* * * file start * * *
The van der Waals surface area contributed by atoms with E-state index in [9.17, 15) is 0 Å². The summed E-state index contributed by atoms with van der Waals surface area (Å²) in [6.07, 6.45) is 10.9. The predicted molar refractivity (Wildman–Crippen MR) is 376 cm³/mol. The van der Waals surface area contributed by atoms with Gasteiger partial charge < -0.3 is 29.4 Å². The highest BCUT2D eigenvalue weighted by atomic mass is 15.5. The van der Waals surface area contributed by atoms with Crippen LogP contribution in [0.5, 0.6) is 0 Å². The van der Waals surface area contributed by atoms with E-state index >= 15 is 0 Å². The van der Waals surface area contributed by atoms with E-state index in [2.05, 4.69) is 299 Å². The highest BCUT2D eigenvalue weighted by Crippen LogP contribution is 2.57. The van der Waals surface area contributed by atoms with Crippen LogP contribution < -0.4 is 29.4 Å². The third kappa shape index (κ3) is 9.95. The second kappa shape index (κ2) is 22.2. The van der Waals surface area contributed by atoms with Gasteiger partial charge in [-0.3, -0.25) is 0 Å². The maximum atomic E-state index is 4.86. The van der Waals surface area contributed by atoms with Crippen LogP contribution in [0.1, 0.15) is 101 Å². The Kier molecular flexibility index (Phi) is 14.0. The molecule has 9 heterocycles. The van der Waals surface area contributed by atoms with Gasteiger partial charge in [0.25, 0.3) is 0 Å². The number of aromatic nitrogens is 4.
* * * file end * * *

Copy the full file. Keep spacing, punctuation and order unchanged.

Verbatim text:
The van der Waals surface area contributed by atoms with E-state index in [9.17, 15) is 0 Å². The summed E-state index contributed by atoms with van der Waals surface area (Å²) in [6.07, 6.45) is 10.9. The predicted molar refractivity (Wildman–Crippen MR) is 376 cm³/mol. The van der Waals surface area contributed by atoms with Gasteiger partial charge < -0.3 is 29.4 Å². The highest BCUT2D eigenvalue weighted by atomic mass is 15.5. The van der Waals surface area contributed by atoms with Crippen LogP contribution in [0.5, 0.6) is 0 Å². The van der Waals surface area contributed by atoms with E-state index >= 15 is 0 Å². The van der Waals surface area contributed by atoms with E-state index in [2.05, 4.69) is 299 Å². The highest BCUT2D eigenvalue weighted by Crippen LogP contribution is 2.57. The van der Waals surface area contributed by atoms with Crippen LogP contribution < -0.4 is 29.4 Å². The third kappa shape index (κ3) is 9.95. The second kappa shape index (κ2) is 22.2. The van der Waals surface area contributed by atoms with Gasteiger partial charge in [-0.3, -0.25) is 0 Å². The maximum atomic E-state index is 4.86. The van der Waals surface area contributed by atoms with Crippen LogP contribution in [0.1, 0.15) is 101 Å². The Kier molecular flexibility index (Phi) is 14.0. The molecule has 9 heterocycles. The van der Waals surface area contributed by atoms with Gasteiger partial charge in [0.25, 0.3) is 0 Å². The number of aromatic nitrogens is 4.